Apple came out with the iPhone 8 and 10, skipping the 9 and any meaningful new features. The President got into a war of words with North Korea and Lavar Ball. Taylor Swift graced us with a new record, but it wasn't a life-changing opus for which generations of families will base their lives on. It was weird. So what does pop culture have in store for us in 2018? The Instant Pot wasn’t just the trendiest kitchen gadget of the year it was “an entire economy and a religion".
If you’ve watched HGTV for even a few seconds the last month or so, you’ve seen commercials for the show “Home Town,” which just started its second season. If you haven’t, here’s a quick catch-up guide before Season 2. “Home Town” most closely resembles “Fixer Upper.” It’s a show about an engaging couple fixing up houses in their small Southern town. “Home Town” is set in Laurel, Miss., while “Fixer Upper” is set in Waco, Texas.
Arizona’s Favorite Christmas Candy, Star Wars movie, TV shows, cause of death and much more. You can’t help it. Some questions deserve and command your attention. Why are we here? Are we alone? Which fast food restaurant is most popular in my state? Admit it. You see one of those internet maps reporting the most popular so and so in each state, and you’re interested. Even if the methodologies of those pieces can sometimes be questionable.
@rwohan UEFA coefficients seem off. For example, Spurs are 19th; only got 10 points last year, similar to years past. Sevilla is way higher, as is Porto. Has massive effect on Champions League. Why isn't this a controversy? #RingerFCQ
Muck Rack makes it simple to find people, tweets, or articles that mention any name, keyword, company, hashtag etc. We've compiled this guide to help you make the most of your search.
Selecting a term
Start searching tweets, articles from media outlets, articles mentioned in tweets, journalists'
names, titles and bios with some suggested searches:
Companies or Topics (e.g. iPhone, Microsoft)
Phrases (e.g. "cloud computing") — use quotes to keep the terms together
Twitter handles (e.g. @username) — returns those who have mentioned or replied to
Names (e.g. "David Pogue")
Hashtags (e.g. #sxsw, #london2012)
Bio details (e.g. vegan, Olympics, father)
Muck Rack's Advanced Search allows for many boolean operators.
Find results that mention multiple specified terms, use AND or
+. For example, ensure each result contains both Elon Musk and Mark Zuckerberg by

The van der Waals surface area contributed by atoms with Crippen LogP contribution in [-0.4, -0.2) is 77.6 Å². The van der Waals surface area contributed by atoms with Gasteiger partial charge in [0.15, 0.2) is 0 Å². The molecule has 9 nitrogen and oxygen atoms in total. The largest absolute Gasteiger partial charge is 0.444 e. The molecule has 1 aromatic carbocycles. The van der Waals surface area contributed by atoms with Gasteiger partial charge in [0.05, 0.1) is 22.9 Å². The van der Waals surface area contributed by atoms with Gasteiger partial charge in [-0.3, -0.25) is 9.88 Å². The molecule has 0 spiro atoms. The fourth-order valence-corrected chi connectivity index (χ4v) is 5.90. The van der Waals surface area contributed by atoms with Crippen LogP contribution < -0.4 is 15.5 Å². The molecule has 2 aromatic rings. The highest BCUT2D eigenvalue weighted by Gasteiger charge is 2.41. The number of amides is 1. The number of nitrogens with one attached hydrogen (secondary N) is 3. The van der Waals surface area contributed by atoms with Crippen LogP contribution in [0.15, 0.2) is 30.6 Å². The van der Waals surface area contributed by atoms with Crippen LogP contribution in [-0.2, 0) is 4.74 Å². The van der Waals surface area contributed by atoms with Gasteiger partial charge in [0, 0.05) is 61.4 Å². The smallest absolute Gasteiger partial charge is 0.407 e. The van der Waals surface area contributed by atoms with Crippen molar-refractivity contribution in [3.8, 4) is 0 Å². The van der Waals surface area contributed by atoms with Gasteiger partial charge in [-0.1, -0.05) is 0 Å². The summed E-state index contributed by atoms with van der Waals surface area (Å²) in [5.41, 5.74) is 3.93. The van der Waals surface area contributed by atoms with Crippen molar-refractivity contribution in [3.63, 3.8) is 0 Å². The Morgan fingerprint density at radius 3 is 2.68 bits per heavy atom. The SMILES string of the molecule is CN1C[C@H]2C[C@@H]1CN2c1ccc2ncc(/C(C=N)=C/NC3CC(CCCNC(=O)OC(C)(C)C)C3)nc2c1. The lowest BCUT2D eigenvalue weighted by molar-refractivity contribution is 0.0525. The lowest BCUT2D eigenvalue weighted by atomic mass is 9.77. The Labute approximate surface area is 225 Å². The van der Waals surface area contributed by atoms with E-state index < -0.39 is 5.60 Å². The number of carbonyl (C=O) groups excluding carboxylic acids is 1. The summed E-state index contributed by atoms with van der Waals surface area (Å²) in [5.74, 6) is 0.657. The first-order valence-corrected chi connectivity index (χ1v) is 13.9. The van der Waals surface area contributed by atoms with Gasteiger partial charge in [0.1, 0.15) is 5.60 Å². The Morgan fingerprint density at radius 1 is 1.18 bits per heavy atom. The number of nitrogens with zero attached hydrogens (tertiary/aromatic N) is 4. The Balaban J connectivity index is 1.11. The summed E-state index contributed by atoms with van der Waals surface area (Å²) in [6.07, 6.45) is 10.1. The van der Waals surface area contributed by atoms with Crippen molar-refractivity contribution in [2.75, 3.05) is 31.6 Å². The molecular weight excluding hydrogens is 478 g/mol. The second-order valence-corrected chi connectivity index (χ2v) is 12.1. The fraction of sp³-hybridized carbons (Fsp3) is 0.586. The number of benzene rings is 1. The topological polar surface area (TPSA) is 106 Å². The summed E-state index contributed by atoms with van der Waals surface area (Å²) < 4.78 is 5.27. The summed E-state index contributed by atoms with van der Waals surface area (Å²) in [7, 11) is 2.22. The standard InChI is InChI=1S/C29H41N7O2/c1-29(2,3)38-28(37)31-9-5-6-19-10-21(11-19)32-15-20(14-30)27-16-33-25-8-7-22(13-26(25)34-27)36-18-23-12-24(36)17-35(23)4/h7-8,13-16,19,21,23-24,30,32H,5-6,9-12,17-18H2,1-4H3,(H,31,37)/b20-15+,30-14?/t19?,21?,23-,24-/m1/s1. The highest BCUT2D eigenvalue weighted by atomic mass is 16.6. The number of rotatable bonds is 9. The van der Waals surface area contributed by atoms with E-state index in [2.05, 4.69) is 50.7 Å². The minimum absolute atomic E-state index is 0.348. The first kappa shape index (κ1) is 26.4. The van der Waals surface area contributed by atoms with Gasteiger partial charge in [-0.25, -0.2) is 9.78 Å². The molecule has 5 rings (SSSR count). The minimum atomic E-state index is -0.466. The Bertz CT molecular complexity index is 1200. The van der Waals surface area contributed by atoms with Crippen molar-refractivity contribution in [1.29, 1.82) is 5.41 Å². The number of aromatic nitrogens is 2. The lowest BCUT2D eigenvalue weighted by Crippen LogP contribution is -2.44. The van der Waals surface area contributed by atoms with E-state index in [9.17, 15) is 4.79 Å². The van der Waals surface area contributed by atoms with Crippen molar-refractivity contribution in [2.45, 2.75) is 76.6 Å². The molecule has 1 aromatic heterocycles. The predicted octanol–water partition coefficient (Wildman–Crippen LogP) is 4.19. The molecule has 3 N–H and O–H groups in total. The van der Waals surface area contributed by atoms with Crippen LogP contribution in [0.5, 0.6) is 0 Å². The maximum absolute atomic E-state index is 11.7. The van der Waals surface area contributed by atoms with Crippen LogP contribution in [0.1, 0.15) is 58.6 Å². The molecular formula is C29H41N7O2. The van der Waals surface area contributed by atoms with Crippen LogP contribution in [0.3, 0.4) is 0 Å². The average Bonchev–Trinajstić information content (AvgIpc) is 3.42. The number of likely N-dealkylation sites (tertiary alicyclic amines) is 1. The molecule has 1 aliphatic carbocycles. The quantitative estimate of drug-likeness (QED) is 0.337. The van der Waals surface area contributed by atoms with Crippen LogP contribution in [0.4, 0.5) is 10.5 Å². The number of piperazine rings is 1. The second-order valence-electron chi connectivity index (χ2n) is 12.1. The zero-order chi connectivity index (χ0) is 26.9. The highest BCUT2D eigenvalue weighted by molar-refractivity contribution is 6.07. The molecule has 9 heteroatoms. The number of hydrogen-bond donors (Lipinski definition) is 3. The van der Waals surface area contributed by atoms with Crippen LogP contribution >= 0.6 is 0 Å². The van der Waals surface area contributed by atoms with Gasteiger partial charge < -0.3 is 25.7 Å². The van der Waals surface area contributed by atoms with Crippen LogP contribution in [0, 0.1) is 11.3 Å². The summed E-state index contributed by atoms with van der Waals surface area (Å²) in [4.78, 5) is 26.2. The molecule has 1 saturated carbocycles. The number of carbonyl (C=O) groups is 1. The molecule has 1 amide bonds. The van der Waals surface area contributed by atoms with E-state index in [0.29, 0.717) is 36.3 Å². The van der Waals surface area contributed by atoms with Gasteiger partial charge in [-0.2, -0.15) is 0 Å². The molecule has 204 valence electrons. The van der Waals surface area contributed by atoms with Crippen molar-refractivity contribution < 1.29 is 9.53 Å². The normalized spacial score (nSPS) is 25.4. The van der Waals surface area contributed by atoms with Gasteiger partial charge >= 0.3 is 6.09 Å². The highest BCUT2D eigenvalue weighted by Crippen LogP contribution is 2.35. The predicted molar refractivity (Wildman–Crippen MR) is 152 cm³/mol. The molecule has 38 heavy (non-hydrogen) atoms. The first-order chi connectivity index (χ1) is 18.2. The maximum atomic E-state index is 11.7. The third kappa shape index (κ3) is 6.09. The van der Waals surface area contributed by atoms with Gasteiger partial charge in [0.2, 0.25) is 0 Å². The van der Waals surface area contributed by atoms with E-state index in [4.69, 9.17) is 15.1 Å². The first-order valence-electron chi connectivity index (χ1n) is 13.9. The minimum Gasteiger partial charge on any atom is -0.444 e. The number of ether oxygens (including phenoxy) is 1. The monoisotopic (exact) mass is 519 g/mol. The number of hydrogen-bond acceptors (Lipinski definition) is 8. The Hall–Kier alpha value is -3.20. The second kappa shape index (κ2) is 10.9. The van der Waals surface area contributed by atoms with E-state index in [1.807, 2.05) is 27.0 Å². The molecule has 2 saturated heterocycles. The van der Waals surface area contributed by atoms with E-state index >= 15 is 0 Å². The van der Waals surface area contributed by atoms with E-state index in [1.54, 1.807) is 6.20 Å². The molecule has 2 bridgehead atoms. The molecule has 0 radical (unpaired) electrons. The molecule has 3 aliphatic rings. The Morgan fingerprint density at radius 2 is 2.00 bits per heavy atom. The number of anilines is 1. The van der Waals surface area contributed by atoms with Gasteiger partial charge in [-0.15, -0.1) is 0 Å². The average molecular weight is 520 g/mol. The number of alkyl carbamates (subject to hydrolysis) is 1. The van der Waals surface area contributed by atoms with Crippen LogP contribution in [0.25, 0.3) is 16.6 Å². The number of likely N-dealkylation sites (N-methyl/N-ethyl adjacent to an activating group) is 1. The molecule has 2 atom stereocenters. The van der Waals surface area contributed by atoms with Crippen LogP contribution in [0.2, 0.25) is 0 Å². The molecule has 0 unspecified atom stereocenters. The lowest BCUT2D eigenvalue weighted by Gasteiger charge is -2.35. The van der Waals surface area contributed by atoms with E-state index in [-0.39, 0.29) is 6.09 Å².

searching Musk AND Zuckerberg or Musk + Zuckerberg.
Use the operators OR or , to broaden your search when you'd like either of
multiple terms to appear in results. (This is the default behavior of our search when no operators
are used). For example, results will contain either cake or cookie by searching cake OR cookie or cake,cookie
Use NOT or - to subtract results from your search. For
example, searching Disney will yield results about the Walt Disney Company as well as Walt Disney
World Resort. To exclude mentions of Disney World, search for Disney -World or Disney
When using one of these operators with a phrase, enclose it in quotation marks. For example, you can
find results about smartphones excluding Apple's iPhone 4S by searching smartphone -"iPhone
Exact case matching or punctuation
If you're searching for a brand name or keyword that relies on specific punctuation marks or capitalization, you can
find results that match your exact query by adding matchcase: before the keyword you're searching for, like matchcase:E*TRADE .
Use parentheses to separate multiple
boolean phrases. For example, to find journalists talking about having fun in Disney World or
Disneyland, search for ("disney world" OR disneyland) AND fun.
An asterisk can be used to search for any variation of a root word truncated by the asterisk. For example, searching for admin* will return results for administrator, administration, administer, administered, etc.
A near operator is an AND operator where you can control the distance between the words. You can vary the distance the near operation uses by adding a forward slash and number (between 0-99) such as strawberries NEAR/10 "whipped cream", which means the strawberries must exist within 10 words of "whipped cream".